While on 6th December 2017, the international community witnessed an isolated US when the US State Department recognised Jerusalem as the capital and announced to relocate its embassy here, no course of action has been materialised that could address this move with respect to the Palestinians’ rights.

Most states have come forward to condemn the cross fire between the Palestinians and Israeli forces; the plan for the domination over the greater restoration of a favourable Middle East hasn’t been altered. This points towards the short-sightedness of liberalism as a school of thought, and its much shorter half-life. Primarily, because of this, the international community is witnessing the disintegration of liberalism into its various facets. The bending of liberalist covenants by the global hegemon/s highlights the emergence and prominence of realist notions as dominating state’s foreign policies. However, the evident masking of these as protective measures for maintaining the sanctity of these sacred values, has allowed greater leverage to the likes of US, the champion of these rights.

While the US has sanctioned a series of wars for the protection of civilian lives, it doesn’t only remain quiet for atrocities committed against the Palestinians, but is an equal perpetrator. The present move to open US embassy in Jerusalem is a testament of the fact that for the greater part, US is a champion of the rites of diplomat alliance. The timing of this is also to be noted – US’s withdrawal from the Iranian nuclear deal while simultaneously moving forward with opening its embassy in Jerusalem is an indication of US’ calculable manoeuvres to extend the sphere of its influence in Middle East by not creating consensus, but by raising the stakes for those who don’t abide by the principles of a ‘negotiated peace’ in this transcontinental region.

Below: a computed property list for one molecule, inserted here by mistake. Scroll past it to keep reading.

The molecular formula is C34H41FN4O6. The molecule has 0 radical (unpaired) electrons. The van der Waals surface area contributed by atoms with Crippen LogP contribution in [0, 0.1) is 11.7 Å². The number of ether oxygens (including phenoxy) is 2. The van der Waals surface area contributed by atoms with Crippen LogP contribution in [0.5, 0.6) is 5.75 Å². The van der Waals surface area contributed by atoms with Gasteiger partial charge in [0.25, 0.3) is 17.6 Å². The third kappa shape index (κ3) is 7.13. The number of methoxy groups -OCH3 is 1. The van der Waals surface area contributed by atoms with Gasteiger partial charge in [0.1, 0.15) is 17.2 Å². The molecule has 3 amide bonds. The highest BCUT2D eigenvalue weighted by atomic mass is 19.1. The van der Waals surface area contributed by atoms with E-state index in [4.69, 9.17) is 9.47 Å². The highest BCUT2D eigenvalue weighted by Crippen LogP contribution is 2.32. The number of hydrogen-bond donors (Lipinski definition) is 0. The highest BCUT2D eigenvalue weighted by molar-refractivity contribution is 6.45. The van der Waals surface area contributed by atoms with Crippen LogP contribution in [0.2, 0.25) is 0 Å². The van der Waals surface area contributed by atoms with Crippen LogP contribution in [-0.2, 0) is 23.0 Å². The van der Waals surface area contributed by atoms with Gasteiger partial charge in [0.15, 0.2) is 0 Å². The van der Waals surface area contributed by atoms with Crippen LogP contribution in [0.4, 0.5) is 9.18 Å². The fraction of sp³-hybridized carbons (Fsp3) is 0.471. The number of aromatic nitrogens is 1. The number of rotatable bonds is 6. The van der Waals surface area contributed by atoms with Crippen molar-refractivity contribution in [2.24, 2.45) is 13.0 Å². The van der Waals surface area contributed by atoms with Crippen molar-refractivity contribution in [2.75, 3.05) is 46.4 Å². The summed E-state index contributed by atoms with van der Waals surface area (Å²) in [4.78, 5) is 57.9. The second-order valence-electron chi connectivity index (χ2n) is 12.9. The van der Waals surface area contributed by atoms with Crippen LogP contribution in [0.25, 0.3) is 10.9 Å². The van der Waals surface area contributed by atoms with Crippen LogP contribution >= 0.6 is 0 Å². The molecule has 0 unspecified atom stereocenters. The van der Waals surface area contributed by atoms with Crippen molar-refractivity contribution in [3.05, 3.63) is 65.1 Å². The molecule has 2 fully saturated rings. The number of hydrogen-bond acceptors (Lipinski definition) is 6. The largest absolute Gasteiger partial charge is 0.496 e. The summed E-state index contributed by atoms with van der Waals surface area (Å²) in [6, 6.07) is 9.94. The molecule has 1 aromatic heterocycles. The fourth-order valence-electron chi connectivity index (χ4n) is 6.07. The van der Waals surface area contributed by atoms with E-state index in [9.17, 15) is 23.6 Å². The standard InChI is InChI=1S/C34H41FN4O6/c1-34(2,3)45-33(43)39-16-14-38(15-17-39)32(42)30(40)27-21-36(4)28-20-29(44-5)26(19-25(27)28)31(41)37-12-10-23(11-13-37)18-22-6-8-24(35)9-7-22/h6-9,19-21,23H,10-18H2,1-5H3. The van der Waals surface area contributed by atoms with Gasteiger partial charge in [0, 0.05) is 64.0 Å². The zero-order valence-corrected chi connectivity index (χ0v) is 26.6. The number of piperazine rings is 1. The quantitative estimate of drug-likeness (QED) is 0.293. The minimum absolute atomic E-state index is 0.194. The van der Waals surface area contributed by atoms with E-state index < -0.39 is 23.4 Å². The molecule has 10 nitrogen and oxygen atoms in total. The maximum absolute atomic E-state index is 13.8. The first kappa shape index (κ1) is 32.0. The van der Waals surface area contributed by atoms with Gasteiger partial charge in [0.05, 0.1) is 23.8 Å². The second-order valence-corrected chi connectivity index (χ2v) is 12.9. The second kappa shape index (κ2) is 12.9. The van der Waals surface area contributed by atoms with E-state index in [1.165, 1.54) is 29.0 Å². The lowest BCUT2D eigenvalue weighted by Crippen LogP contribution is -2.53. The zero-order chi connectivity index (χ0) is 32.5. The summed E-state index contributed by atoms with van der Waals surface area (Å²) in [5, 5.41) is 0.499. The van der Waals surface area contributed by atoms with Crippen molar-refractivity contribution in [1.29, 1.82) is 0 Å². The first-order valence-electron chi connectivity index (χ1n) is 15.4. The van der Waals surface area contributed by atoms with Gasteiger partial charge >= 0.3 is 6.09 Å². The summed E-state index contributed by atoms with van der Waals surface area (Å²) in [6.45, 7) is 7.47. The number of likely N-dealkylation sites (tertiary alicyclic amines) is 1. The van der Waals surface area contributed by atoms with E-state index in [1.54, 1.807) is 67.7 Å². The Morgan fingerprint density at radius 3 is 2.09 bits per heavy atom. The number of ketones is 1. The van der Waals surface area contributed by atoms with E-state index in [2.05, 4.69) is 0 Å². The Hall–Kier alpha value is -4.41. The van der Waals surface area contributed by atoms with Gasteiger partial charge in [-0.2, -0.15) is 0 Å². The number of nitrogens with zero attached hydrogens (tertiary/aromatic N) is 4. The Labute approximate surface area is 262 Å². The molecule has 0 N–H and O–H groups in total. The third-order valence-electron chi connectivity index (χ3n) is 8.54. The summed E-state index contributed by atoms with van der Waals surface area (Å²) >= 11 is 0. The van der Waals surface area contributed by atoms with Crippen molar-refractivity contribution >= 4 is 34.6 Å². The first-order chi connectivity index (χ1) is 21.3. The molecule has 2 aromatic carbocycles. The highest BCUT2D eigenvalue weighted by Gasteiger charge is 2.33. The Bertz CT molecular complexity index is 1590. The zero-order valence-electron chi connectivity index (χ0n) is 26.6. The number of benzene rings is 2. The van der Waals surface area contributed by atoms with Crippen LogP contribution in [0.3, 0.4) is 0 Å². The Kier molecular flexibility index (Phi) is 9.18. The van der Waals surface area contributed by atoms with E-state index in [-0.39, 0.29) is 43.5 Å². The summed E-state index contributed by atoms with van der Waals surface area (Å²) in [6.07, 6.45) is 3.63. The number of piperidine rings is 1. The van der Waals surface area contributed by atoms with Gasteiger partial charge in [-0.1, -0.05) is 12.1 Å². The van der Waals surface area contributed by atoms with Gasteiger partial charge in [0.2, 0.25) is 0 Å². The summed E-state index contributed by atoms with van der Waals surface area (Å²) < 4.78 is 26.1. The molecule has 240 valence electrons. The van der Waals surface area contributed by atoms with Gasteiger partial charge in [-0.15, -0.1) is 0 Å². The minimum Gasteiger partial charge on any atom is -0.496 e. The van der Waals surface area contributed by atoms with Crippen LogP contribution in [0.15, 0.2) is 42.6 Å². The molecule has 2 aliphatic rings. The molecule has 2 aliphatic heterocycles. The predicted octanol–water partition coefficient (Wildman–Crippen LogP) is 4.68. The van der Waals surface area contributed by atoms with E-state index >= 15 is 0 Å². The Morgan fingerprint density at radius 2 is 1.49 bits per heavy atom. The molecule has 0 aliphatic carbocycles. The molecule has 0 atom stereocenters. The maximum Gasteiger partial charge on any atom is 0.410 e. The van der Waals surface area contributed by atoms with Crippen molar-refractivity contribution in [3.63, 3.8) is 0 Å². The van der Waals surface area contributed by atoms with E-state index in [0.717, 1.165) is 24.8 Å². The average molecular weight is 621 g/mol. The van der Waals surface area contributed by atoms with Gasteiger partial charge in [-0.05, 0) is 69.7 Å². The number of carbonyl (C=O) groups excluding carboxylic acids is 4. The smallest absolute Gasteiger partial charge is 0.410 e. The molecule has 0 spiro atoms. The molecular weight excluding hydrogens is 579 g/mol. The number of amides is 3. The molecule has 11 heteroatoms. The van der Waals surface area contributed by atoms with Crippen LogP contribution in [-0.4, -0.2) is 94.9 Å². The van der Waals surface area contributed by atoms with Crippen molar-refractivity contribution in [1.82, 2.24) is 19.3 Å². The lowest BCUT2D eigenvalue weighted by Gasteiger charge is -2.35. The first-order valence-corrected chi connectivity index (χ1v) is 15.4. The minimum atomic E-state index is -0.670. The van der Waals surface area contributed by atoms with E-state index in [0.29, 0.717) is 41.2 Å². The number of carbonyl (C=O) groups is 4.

The fact that the KSA is on an equal footing with US and hasn’t expressed any kind of solidarity with the Palestinians points towards the chalking of new borderlines here. This change of ideological qibla points towards a more disintegrated Muslim world. It also highlights the importance of geo-economics and geo-strategic narratives as outweighing ideological means of creating alliances as was considered an integral part of the liberalist agenda.

In all of this, however, there’s very little being said about the Palestinians, fighting for a wretched state. With so many narratives present, there is still not a single one that could lend support for the Palestinian cause, or the mass atrocities that ensue there every day. Perhaps Trump represents the highest point of liberalism after which it is to suffer an eventual fall.

Remshay Ahmed

Remshay Ahmed is a Lahore-based freelance journalist and a published author of Foreign Policy of Pakistan (2000-2016): A Game Theory Analysis. She can be reached at [email protected]